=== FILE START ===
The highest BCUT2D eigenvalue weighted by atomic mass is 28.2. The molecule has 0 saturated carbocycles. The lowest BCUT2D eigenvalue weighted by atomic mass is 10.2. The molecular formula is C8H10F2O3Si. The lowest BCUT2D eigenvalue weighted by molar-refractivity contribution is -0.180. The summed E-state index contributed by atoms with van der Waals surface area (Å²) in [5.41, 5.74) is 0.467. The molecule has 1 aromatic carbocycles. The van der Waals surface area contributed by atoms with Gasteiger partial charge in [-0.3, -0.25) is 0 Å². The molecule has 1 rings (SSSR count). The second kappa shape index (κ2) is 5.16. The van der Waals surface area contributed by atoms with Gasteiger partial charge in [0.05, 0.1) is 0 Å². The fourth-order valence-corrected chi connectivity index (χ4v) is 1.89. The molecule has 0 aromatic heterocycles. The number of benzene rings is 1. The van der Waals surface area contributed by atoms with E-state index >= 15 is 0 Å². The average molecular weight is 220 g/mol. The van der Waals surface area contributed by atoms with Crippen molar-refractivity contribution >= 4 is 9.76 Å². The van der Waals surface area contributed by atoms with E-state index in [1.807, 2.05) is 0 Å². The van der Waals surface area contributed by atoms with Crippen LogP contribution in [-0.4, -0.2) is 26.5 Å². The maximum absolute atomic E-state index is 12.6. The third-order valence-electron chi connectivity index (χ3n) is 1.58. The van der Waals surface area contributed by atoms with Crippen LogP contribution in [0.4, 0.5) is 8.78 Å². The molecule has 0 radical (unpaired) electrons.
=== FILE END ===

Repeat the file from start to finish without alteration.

The highest BCUT2D eigenvalue weighted by atomic mass is 28.2. The molecule has 0 saturated carbocycles. The lowest BCUT2D eigenvalue weighted by atomic mass is 10.2. The molecular formula is C8H10F2O3Si. The lowest BCUT2D eigenvalue weighted by molar-refractivity contribution is -0.180. The summed E-state index contributed by atoms with van der Waals surface area (Å²) in [5.41, 5.74) is 0.467. The molecule has 1 aromatic carbocycles. The van der Waals surface area contributed by atoms with Gasteiger partial charge in [-0.3, -0.25) is 0 Å². The molecule has 1 rings (SSSR count). The second kappa shape index (κ2) is 5.16. The van der Waals surface area contributed by atoms with Gasteiger partial charge in [0.05, 0.1) is 0 Å². The fourth-order valence-corrected chi connectivity index (χ4v) is 1.89. The molecule has 0 aromatic heterocycles. The number of benzene rings is 1. The van der Waals surface area contributed by atoms with E-state index >= 15 is 0 Å². The average molecular weight is 220 g/mol. The van der Waals surface area contributed by atoms with Crippen molar-refractivity contribution >= 4 is 9.76 Å². The van der Waals surface area contributed by atoms with E-state index in [1.807, 2.05) is 0 Å². The van der Waals surface area contributed by atoms with Crippen LogP contribution in [-0.4, -0.2) is 26.5 Å². The maximum absolute atomic E-state index is 12.6. The third-order valence-electron chi connectivity index (χ3n) is 1.58. The van der Waals surface area contributed by atoms with Crippen LogP contribution in [0.4, 0.5) is 8.78 Å². The molecule has 0 radical (unpaired) electrons.